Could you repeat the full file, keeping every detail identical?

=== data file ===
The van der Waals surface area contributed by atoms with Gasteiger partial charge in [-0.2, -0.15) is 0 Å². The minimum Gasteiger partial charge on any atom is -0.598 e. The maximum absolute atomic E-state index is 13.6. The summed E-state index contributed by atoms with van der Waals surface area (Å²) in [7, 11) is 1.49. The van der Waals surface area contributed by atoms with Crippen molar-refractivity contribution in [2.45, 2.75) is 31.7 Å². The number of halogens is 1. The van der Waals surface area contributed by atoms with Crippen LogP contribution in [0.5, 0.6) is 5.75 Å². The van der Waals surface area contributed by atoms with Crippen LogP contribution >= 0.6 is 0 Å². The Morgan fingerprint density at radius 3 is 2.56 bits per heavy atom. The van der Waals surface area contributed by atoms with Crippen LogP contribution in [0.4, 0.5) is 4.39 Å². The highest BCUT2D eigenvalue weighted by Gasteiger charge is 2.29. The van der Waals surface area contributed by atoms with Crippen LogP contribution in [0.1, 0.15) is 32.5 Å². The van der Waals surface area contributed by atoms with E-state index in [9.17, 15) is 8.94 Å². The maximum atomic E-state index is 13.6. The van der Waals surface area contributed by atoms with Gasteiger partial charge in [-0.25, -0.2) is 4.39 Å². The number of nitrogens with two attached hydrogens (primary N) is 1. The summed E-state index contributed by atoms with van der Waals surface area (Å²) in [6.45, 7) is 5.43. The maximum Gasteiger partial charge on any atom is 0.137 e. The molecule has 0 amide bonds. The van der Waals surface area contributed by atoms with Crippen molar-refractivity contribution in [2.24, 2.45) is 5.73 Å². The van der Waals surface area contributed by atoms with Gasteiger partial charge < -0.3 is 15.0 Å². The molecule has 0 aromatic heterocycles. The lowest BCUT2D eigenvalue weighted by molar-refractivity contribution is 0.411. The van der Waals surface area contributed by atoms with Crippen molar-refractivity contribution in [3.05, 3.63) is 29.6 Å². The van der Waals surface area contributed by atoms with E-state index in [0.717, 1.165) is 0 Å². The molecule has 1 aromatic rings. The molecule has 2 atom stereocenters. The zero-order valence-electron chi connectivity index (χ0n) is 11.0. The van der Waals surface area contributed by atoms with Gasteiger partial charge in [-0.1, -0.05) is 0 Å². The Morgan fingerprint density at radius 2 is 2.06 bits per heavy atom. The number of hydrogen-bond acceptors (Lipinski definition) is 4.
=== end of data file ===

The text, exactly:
The van der Waals surface area contributed by atoms with Gasteiger partial charge in [-0.2, -0.15) is 0 Å². The minimum Gasteiger partial charge on any atom is -0.598 e. The maximum absolute atomic E-state index is 13.6. The summed E-state index contributed by atoms with van der Waals surface area (Å²) in [7, 11) is 1.49. The van der Waals surface area contributed by atoms with Crippen molar-refractivity contribution in [2.45, 2.75) is 31.7 Å². The number of halogens is 1. The van der Waals surface area contributed by atoms with Crippen LogP contribution in [0.5, 0.6) is 5.75 Å². The van der Waals surface area contributed by atoms with Crippen LogP contribution >= 0.6 is 0 Å². The Morgan fingerprint density at radius 3 is 2.56 bits per heavy atom. The van der Waals surface area contributed by atoms with Crippen LogP contribution in [0.4, 0.5) is 4.39 Å². The highest BCUT2D eigenvalue weighted by Gasteiger charge is 2.29. The van der Waals surface area contributed by atoms with Crippen LogP contribution in [0.1, 0.15) is 32.5 Å². The van der Waals surface area contributed by atoms with E-state index in [9.17, 15) is 8.94 Å². The maximum atomic E-state index is 13.6. The van der Waals surface area contributed by atoms with Gasteiger partial charge in [-0.25, -0.2) is 4.39 Å². The number of nitrogens with two attached hydrogens (primary N) is 1. The summed E-state index contributed by atoms with van der Waals surface area (Å²) in [6.45, 7) is 5.43. The maximum Gasteiger partial charge on any atom is 0.137 e. The molecule has 0 amide bonds. The van der Waals surface area contributed by atoms with Crippen molar-refractivity contribution in [2.24, 2.45) is 5.73 Å². The van der Waals surface area contributed by atoms with Gasteiger partial charge < -0.3 is 15.0 Å². The molecule has 0 aromatic heterocycles. The lowest BCUT2D eigenvalue weighted by molar-refractivity contribution is 0.411. The van der Waals surface area contributed by atoms with Crippen molar-refractivity contribution in [3.05, 3.63) is 29.6 Å². The van der Waals surface area contributed by atoms with E-state index in [0.717, 1.165) is 0 Å². The molecule has 1 aromatic rings. The molecule has 2 atom stereocenters. The zero-order valence-electron chi connectivity index (χ0n) is 11.0. The van der Waals surface area contributed by atoms with Gasteiger partial charge in [-0.1, -0.05) is 0 Å². The Morgan fingerprint density at radius 2 is 2.06 bits per heavy atom. The number of hydrogen-bond acceptors (Lipinski definition) is 4.